Steering was originally based on a fan approach generated off line for each blade. Various degrees of steer were recorded under different conditions, the physics being integrated over a set time window to work out the relative translation from forward direction, expected in the future. This would form part of an n directional table where various key factors, side slip, speed bracket were weighted into the equation.

As the data grew, the effort was somewhat scaled back to just be hard left and hard right steering. Then a given run time state of blade, would provide the relevant hard left, hard right table entry and linear interpolation from -1 being the left most point to +1 being the right determined the best steering value.

Obstacle avoidance

The OOBB of known obstacles were translated into 2D (horizontal occupation + distance) track space and this used to affect steering values. By mini-maxing the horizontal occupation, obstacle clusters could be avoided [Laming, AI Wisdom 2]


This section is based on
first-hand knowledge
by AIGPG member,
[Your Name Brett Laming].
What does this mean?

What Worked

Player assisted learning

Really allowed some nice player quirks to come out, tempered by an A.I. that then refined your lap.

Gesturing in replays

Although gestures were partly driven by race time, by the personality layer determining a move, most of it was actually a cheat - added instead during replay. Depending on the replay telemetry, we increased the number of gestures at key times (after collisions - accidental or not), on entering 1st place etc.. and provided the rules were reasonable it looked like they all had more personality than they really did


Graphical debugging of avoidance, track and steering feathers. The ability to pause the simulation (but not camera) and look around. [Laming, AI Wisdom 2]

What Didn't Work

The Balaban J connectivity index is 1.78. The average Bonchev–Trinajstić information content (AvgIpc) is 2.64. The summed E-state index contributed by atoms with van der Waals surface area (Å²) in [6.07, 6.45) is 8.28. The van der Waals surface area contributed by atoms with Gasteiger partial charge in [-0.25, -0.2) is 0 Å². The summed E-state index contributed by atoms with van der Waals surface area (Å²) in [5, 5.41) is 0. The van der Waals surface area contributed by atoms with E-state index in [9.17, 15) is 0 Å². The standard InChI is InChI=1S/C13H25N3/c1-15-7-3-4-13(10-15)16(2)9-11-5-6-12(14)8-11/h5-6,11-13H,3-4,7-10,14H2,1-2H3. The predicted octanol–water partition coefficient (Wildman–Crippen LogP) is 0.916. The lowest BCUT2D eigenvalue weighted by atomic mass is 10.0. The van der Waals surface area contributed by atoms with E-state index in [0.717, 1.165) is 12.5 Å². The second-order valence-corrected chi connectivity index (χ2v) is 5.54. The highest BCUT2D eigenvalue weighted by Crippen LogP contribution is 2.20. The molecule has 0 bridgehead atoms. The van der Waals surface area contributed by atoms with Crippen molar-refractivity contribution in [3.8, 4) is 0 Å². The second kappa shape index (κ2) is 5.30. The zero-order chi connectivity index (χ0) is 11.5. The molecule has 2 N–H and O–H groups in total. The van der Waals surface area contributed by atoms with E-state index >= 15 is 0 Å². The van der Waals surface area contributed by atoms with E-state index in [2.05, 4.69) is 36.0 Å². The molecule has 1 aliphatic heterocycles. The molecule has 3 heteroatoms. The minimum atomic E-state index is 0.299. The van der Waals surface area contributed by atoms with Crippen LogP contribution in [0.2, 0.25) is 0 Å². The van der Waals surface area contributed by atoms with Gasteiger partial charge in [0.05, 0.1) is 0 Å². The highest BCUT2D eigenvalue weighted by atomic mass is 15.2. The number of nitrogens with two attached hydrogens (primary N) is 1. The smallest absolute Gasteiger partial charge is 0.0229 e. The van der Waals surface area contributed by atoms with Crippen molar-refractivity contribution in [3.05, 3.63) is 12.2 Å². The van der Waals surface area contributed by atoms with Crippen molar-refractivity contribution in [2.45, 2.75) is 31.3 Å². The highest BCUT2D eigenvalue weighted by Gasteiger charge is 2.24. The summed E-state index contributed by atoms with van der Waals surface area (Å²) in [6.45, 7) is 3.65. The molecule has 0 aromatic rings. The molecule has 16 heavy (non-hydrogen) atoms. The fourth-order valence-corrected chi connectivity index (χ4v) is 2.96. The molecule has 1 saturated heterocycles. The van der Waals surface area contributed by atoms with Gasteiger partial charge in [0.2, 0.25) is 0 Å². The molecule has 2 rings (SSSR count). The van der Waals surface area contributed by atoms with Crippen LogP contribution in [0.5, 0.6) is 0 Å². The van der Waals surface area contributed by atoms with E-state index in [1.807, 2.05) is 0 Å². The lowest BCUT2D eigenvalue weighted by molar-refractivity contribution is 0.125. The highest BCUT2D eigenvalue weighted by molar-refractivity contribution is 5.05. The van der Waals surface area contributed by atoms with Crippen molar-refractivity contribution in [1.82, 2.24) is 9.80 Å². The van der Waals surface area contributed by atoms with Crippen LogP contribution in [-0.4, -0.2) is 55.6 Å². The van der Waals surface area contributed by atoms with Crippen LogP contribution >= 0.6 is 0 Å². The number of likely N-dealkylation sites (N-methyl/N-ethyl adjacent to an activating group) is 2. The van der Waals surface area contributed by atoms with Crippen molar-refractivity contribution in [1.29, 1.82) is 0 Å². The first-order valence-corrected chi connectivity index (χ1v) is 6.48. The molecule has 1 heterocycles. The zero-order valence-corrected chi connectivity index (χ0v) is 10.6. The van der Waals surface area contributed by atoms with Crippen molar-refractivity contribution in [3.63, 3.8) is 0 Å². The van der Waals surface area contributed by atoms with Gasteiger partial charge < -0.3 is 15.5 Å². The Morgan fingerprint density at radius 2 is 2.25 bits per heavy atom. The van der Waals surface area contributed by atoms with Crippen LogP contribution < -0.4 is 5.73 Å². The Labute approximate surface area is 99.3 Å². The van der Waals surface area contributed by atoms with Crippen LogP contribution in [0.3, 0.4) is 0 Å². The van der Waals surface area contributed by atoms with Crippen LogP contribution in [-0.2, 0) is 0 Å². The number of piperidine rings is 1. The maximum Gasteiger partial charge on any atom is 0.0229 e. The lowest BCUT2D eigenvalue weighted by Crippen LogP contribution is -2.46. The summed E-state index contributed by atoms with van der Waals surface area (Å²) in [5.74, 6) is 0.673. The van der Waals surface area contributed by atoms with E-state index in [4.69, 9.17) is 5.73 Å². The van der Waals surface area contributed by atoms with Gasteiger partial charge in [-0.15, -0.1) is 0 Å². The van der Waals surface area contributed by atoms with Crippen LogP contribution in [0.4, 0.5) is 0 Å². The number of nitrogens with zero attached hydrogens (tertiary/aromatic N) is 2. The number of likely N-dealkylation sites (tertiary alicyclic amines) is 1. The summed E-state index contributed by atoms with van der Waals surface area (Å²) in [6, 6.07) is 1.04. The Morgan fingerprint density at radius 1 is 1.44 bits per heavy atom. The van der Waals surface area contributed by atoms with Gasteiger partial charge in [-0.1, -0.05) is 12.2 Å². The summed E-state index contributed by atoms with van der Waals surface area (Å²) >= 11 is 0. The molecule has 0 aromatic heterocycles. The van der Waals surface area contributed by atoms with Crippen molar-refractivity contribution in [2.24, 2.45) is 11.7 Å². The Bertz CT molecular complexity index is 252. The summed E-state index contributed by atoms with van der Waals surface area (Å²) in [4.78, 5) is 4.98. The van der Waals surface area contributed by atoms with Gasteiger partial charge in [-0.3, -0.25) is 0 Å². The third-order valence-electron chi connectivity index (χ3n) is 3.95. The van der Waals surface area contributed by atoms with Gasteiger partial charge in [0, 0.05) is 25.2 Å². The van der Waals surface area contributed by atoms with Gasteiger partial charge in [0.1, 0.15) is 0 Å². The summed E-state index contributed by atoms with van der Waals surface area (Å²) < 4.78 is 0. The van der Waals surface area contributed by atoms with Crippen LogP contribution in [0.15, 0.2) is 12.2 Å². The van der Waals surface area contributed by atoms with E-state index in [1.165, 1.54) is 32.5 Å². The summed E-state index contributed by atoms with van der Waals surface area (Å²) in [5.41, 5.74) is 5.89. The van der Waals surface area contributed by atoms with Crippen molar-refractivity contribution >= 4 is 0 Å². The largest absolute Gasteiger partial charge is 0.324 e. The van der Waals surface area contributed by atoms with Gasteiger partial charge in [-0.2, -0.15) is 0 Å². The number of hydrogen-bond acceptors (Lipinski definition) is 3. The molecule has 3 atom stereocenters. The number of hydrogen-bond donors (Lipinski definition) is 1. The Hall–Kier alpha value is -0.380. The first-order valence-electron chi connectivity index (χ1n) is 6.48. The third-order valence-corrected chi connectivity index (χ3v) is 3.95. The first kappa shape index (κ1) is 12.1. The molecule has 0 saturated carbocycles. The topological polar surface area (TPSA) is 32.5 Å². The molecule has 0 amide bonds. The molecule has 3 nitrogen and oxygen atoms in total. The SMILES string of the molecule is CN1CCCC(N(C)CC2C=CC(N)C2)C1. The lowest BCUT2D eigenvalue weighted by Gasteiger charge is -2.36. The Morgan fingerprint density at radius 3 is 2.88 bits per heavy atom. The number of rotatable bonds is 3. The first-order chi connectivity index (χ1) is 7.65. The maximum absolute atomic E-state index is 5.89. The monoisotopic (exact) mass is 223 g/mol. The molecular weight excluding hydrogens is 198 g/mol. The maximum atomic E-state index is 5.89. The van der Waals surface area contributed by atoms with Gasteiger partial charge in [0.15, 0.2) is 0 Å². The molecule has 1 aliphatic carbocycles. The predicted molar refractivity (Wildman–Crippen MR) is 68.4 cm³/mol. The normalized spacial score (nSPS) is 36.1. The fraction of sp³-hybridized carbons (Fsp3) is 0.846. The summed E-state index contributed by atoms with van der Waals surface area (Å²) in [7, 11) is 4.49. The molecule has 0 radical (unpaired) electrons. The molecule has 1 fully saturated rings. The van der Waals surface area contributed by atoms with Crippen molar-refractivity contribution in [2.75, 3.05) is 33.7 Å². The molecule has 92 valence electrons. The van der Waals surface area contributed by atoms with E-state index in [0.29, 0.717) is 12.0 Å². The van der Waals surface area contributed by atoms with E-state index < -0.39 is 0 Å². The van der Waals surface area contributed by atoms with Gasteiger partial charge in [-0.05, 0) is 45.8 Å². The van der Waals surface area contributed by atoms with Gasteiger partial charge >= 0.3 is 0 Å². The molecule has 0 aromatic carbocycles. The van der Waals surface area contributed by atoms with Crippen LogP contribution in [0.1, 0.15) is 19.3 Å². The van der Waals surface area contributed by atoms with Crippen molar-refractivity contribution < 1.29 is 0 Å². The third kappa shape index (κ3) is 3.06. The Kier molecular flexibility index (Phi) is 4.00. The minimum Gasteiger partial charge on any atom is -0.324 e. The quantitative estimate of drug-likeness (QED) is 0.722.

Steering by table

Fitting steering curves by a multidimensional table of dependent variable brackets. Reallistically there were too many parameters and we were relying on instinct to tell us which ones to base things on. The table quickly went n-dimensional. These days, you'd alter at runtime using a PID controller

Imparting personality at 1200km/h

Trying to co-ordinate aggressive movements at speeds approaching 1200km/h is difficult. Often rams or swipes would miss, or at most be ineffectual.

Artistically fitted tracks vs physical speed

The artists treated both track and blade as a traditional racing circuit. But when you're flying a tonne of metal without friction at 1200km/h, bends need a huge track width. Because both player and A.I. often couldn't make them, the side force field profile needed to be ridiculously ramped up - taking away some of the skill

Lessons Learned

Having a realistic race, isn't necessary the best race. We probably should have used light rubber bandedness to keep blades together more.

Reception by Public

The game received mixed reviews and a 69% Metacritic. To our knowledge the A.I. was never accused of being too stupid or obviously cheating, passing the A.I. was just there test.


A.I. Wisdom 2 - todo.